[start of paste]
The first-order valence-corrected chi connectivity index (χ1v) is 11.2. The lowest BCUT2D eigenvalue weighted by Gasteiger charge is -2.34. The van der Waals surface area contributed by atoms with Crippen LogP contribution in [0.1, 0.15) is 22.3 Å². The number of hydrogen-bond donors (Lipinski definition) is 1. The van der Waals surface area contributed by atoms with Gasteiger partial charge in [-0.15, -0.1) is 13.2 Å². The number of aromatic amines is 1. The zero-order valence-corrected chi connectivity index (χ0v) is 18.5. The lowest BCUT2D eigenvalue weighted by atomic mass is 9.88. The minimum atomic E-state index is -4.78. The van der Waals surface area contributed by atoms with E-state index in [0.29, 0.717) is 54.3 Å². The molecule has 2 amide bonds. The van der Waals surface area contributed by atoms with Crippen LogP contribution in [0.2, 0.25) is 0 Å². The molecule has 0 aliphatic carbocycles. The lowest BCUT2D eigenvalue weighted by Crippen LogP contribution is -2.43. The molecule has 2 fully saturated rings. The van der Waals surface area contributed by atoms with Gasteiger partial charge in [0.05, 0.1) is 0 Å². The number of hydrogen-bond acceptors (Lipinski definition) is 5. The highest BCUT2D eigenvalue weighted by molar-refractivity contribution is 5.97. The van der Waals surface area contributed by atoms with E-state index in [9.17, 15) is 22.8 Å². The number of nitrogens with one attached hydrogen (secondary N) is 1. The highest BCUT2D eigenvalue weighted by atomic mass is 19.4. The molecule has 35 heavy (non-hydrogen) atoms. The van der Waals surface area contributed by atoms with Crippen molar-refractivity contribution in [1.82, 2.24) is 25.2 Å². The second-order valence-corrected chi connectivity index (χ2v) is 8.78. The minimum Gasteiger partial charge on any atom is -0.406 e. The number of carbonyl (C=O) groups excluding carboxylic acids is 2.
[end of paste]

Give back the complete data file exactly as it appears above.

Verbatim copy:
The first-order valence-corrected chi connectivity index (χ1v) is 11.2. The lowest BCUT2D eigenvalue weighted by Gasteiger charge is -2.34. The van der Waals surface area contributed by atoms with Crippen LogP contribution in [0.1, 0.15) is 22.3 Å². The number of hydrogen-bond donors (Lipinski definition) is 1. The van der Waals surface area contributed by atoms with Gasteiger partial charge in [-0.15, -0.1) is 13.2 Å². The number of aromatic amines is 1. The zero-order valence-corrected chi connectivity index (χ0v) is 18.5. The lowest BCUT2D eigenvalue weighted by atomic mass is 9.88. The minimum atomic E-state index is -4.78. The van der Waals surface area contributed by atoms with E-state index in [0.29, 0.717) is 54.3 Å². The molecule has 2 amide bonds. The van der Waals surface area contributed by atoms with Crippen LogP contribution in [0.2, 0.25) is 0 Å². The molecule has 0 aliphatic carbocycles. The lowest BCUT2D eigenvalue weighted by Crippen LogP contribution is -2.43. The molecule has 2 fully saturated rings. The van der Waals surface area contributed by atoms with Gasteiger partial charge in [0.05, 0.1) is 0 Å². The number of hydrogen-bond acceptors (Lipinski definition) is 5. The highest BCUT2D eigenvalue weighted by molar-refractivity contribution is 5.97. The van der Waals surface area contributed by atoms with E-state index in [9.17, 15) is 22.8 Å². The number of nitrogens with one attached hydrogen (secondary N) is 1. The highest BCUT2D eigenvalue weighted by atomic mass is 19.4. The molecule has 35 heavy (non-hydrogen) atoms. The van der Waals surface area contributed by atoms with Crippen molar-refractivity contribution in [1.82, 2.24) is 25.2 Å². The second-order valence-corrected chi connectivity index (χ2v) is 8.78. The minimum Gasteiger partial charge on any atom is -0.406 e. The number of carbonyl (C=O) groups excluding carboxylic acids is 2.